Unclear borders between Israel, Palestinians

Palestinian President Mahmoud Abbas said Saturday he won't go back to peace talks until Israel agrees to stop building new settlements and accepts the 1967 border as a basis for those talks.

Palestinians and Israeli security clashed at one border checkpoint Friday. But as CBS News correspondent Mark Phillips explains, this is a region where the boundaries aren't always clear.

To draw a new border between Palestinians and Israelis, you first have to find the old one. And in many places, like in the bustling Arab town of Barta'a, it's not easy.

Ashraf al-Kundous is a dentist in Barta'a, where the old green line -- named after the color of the pencil used to draw it in 1949 -- ran right through the middle of town. The line vanished when Israel took control of the West Bank in 1967, but it still controls people's lives.

In theory, Ashraf should stay on the old Arab side of the line where he was born. "It's so difficult," he said.

"So right now you're illegal here?" asked Phillips.

"Yeah," said Ashraf with a smile. "But two meters to the east, it's not illegal."

"That makes perfect sense," commented Phillips.

"Oh, occupation," said Ashraf. "What you can say?"

Yet the line, as President Obama and others have argued, should be the starting point for negotiations -- with mutually agreed swaps of territory to define the new border.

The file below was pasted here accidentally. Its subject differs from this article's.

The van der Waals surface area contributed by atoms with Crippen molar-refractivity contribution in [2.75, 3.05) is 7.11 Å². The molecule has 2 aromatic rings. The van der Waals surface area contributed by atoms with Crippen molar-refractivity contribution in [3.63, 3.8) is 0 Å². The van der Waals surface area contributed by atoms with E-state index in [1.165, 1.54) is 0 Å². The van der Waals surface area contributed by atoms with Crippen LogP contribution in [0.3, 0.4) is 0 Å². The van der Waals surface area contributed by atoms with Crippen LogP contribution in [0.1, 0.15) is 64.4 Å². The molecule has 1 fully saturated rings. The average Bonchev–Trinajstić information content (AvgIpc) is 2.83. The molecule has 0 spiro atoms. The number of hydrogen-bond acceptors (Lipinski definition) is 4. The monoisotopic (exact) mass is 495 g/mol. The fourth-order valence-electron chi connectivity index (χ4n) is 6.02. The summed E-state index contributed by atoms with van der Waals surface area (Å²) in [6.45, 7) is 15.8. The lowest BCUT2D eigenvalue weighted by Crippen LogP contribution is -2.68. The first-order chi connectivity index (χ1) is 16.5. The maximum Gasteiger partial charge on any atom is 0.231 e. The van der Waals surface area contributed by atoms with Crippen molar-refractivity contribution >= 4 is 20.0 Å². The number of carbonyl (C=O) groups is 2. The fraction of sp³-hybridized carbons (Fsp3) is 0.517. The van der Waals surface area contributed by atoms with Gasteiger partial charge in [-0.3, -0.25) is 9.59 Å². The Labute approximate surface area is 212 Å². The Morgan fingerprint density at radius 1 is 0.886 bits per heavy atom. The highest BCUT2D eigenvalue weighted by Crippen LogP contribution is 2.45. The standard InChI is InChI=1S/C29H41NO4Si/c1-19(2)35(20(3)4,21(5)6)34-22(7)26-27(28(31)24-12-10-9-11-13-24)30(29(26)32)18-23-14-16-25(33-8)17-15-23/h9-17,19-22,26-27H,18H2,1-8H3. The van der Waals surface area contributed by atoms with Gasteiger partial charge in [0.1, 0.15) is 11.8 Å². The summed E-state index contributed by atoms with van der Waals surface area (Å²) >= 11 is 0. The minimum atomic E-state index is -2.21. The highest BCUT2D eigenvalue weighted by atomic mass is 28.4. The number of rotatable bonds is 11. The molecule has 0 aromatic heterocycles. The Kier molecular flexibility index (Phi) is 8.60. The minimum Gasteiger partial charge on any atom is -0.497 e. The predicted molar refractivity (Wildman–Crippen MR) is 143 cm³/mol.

To drive in search of the line, though, is to find it's been blown away by the winds of history, shifted by the massive Israeli-built security barrier, which the Palestinians call a land grab -- or buried under new roads linking Israel's West Bank settlements.

Phillips traveled with Khalil Toufakji a Palestinian geographer, in a car.

"But you say a lot of people, Jews and Arabs... ," said Phillips.

"They don't know where is the green line," said Khalil, "and when you ask him what means the green line they say what? Green line? Green line, it means trees."

Here, it means a check point designed to keep West Bank Arabs out of Israel. Yet here, it's a row of ignored, overgrown barrels.

Up in the north, what people say they want is an end to the restrictions and indignities the line causes. That is because Ashraf, the dentist, was born east of the line he's officially Palestinian, and can't travel with his wife, born on the old Israeli side.

"I cannot go with my family and my wife and my children to Israel," he said.

They've been fighting this week to find a way to start negotiating again. But a bigger battle awaits, if those talks ever begin.

And there is a great deal of diplomatic pressure being exerted on Israelis and Palestinians to get them negotiating again. But those talks are still hung up over the issues that have plagued them for decades.

  • Mark Phillips

    Mark Phillips is CBS News senior foreign correspondent, based in London.